Thome's RBIs fuel White Sox past Twins

MINNEAPOLIS -- The Twins made Ozzie Guillen antsy again.

After Minnesota scored a run in the seventh, a run in the eighth, two more in the ninth and put the winning run on first base, though, the rally fell one short.

Only then could Chicago's motormouth manager relax and enjoy a win fueled by a well-balanced lineup.

Jim Thome drove in four runs for the White Sox, countering two home runs by ex-teammate Joe Crede in an 8-7 victory on Saturday night.

"I wish somebody else would give those guys credit, not just me, because I sound like I'm pulling for them," Guillen said. "They show up every day."

Bobby Jenks picked up his 20th save, nearly blowing it when Jose Morales hit a two-run single with one out in the ninth after Crede's sharp grounder shot through Gordon Beckham's legs for an error to put runners at second and third. Denard Span grounded into a double play to end the game.

"I still had a good feeling," Beckham said. "I didn't think we were going to give one up. I have a lot of confidence that we'll get out of that situation."

Crede hit a three-run shot in the fifth inning and a solo homer in the seventh against Gavin Floyd (7-6), giving him four home runs in eight games against the White Sox this season. Beckham and Brian Anderson combined for five hits and two walks in the last two spots in the lineup, though, and helped keep Glen Perkins (4-5) from getting out of the fifth.

The Twins aren't generating any offense from the bottom of their batting order, one reason why they haven't climbed much higher than the .500 mark this year. No. 9 hitter Nick Punto is in a 3-for-30 slump.

"I felt like I was pretty locked in. I went with the flow and we scored a lot of runs today, which helps a lot," said Floyd, who turned it over to Jenks for the last out of the eighth. "I felt good about it."

Floyd got AL batting leader Joe Mauer to ground out to second base all four times he batted, including an inning-ending double play in the fourth. Crede's blast cut the lead to 5-3, but Floyd bounced back with a 1-2-3 sixth inning, pounding his glove in satisfaction after striking out Justin Morneau to retire the side.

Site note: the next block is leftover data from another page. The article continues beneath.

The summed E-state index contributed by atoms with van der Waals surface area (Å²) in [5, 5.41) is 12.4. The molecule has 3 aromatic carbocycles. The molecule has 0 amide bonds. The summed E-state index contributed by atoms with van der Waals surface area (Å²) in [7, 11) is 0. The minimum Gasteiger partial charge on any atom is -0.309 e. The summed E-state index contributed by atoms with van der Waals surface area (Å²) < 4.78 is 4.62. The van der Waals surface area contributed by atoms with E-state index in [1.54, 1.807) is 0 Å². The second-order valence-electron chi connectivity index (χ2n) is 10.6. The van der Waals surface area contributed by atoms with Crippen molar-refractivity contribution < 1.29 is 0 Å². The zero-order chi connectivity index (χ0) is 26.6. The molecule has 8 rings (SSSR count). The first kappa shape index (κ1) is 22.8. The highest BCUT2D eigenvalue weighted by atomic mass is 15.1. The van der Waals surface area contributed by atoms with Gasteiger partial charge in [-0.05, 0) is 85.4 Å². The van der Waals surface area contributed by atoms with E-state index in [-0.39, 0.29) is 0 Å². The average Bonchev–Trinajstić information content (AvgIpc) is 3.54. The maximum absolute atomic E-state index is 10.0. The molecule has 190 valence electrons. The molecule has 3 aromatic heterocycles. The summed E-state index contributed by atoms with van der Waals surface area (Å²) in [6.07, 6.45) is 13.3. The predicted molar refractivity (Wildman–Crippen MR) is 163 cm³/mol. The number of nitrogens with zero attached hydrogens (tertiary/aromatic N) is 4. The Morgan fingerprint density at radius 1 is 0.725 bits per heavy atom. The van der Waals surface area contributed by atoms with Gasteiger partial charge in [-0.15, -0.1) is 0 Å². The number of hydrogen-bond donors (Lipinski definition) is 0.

Floyd struck out seven without a walk, his margin for error expanded when Thome's two-out, broken-bat bloop double bounced between Span and Carlos Gomez in left-center and stretched the lead to 8-3 in the sixth.

Perkins was supposed to start on Wednesday, but he woke up that morning with a high fever and badly sore throat that took away his appetite and was pushed back in the rotation by three days -- giving him nine days of rest between starts.

His velocity was down.

His pitches were up.

"It had nothing to do with stamina," manager Ron Gardenhire said.

Perkins gave up eight hits in 4 1/3 innings, the fourth Twins starter in the last five turns who failed to finish the sixth.

"I felt fine enough to pitch, and that's all that matters," he said.

The Twins, who fell to 2-5 against the White Sox this season, dropped back to that old .500 mark.

"Win eight out of 10, something like that," said right fielder Michael Cuddyer. "Yeah, we want to do that. We need to do that. We feel like we can do that, and it's frustrating that we haven't."

Game notes
The Twins added a former scouting director, the late George Brophy, and a nine-time opening day starter, Brad Radke, to their Hall of Fame before the game. Radke remains an example for the pitching staff, three years after his retirement. "There's a lot of good tough stories in baseball, guys playing hurt and all this stuff, but pitching with a broken shoulder probably tops the list," said Gardenhire. Said Radke: "Must've done something right, not just throwing the ball over the plate, but helping other players." ... Guillen said White Sox general manager Kenny Williams won't be deterred by salary from making a trade. "If we get there and we need a piece to get this thing better, I think Kenny will do it." Guillen also said he believes this year's team is better than the 2008 division champions. "Because we can win a little different ways," he said.